Getting a baby to sleep at night is probably one of the biggest challenges parents face during the first year. It's certainly a hot topic of conversation. Some experts believe that you should let him "cry it out" so that he learns to go to sleep on his own, but if you can't stand the thought of this, you need to turn to other methods. Though the process can be challenging, it's helpful to remember that "this, too, shall pass."
Drowsy Sleep Techniques
According to the American Academy of Pediatrics, putting your baby to sleep in her crib while she's drowsy, but not sleepy, can help her learn to fall asleep on her own. To do this, you need to recognize the signs your baby is getting sleepy, which can range from eye rubbing to mild fussing. Some babies are perfectly content to lay in the crib on their own while you walk away. Others might need a bit more encouragement. You can pull a chair up next to your baby's bed, singing her a song and perhaps rubbing her tummy until she falls asleep.
Parenting to Sleep
Many babies are not able to sleep on their own and need help from their parents to fall asleep. Techniques to "parent your child to sleep" include rocking or nursing him until he falls asleep. If you're going to do this, it's important to wait until your child has entered a deep sleep stage before trying to place him in his bed. This typically takes about 20 minutes, according to AskDrSears.com.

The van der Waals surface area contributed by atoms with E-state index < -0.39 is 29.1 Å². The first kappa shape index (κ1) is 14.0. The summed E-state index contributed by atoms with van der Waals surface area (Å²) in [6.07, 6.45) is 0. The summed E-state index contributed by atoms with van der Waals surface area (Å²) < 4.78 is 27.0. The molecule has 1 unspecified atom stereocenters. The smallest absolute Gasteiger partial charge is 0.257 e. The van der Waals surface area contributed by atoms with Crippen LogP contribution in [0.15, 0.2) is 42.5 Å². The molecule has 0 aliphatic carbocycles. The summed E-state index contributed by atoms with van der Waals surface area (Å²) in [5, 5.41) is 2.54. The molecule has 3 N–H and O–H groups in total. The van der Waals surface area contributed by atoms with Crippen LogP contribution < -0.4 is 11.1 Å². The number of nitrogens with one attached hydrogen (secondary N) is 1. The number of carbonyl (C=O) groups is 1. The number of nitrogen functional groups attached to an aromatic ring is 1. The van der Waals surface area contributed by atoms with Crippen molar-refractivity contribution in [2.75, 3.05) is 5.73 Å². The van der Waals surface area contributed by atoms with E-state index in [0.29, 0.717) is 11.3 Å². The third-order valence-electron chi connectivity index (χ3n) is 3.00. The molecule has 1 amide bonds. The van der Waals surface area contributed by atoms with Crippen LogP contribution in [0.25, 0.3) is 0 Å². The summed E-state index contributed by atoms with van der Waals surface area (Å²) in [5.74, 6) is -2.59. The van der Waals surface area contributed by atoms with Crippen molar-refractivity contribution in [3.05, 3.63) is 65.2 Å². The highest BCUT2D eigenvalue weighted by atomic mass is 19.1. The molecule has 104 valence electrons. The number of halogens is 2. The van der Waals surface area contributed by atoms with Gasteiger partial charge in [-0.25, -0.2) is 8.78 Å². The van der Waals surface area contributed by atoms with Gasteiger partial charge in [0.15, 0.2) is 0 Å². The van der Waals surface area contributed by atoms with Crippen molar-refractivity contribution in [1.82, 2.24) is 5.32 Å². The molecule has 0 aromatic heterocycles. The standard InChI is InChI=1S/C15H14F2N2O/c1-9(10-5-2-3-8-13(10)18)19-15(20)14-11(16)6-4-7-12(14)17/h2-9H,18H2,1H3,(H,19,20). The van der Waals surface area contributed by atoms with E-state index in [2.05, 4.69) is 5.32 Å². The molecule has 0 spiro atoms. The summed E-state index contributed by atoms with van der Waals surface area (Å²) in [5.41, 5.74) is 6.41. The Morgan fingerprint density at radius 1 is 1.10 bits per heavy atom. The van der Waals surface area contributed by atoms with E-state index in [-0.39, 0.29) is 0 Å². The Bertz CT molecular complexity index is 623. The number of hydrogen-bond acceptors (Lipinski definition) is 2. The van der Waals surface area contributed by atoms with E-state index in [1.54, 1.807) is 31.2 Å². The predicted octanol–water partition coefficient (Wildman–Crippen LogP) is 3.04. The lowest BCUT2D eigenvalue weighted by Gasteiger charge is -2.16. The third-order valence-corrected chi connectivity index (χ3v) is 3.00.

A Bedtime Ritual
Developing a standard bedtime ritual can help your baby's body learn when it's time to sleep. For example, you might give her a bath, massage her body for a few minutes, nurse her to fill up her little belly, then place her in her crib and sing a song until she sleeps. As your baby gets older, you might include reading a story. It's important to develop a routine surrounding nap time as well, according to AskDrSears.com.
Sharing a Room
Consider sharing a room with your child during the first year, whether he's in a crib or co-sleeper. Young babies don't yet have the ability to go through the night without a feeding, so you should expect him to wake up. If he's in the same room with you, it's easier to hear him wake up before his needs reach the stage when he'll start crying. If you are calm, quiet and matter-of-fact about this nighttime feeding, he'll go right back to sleep.
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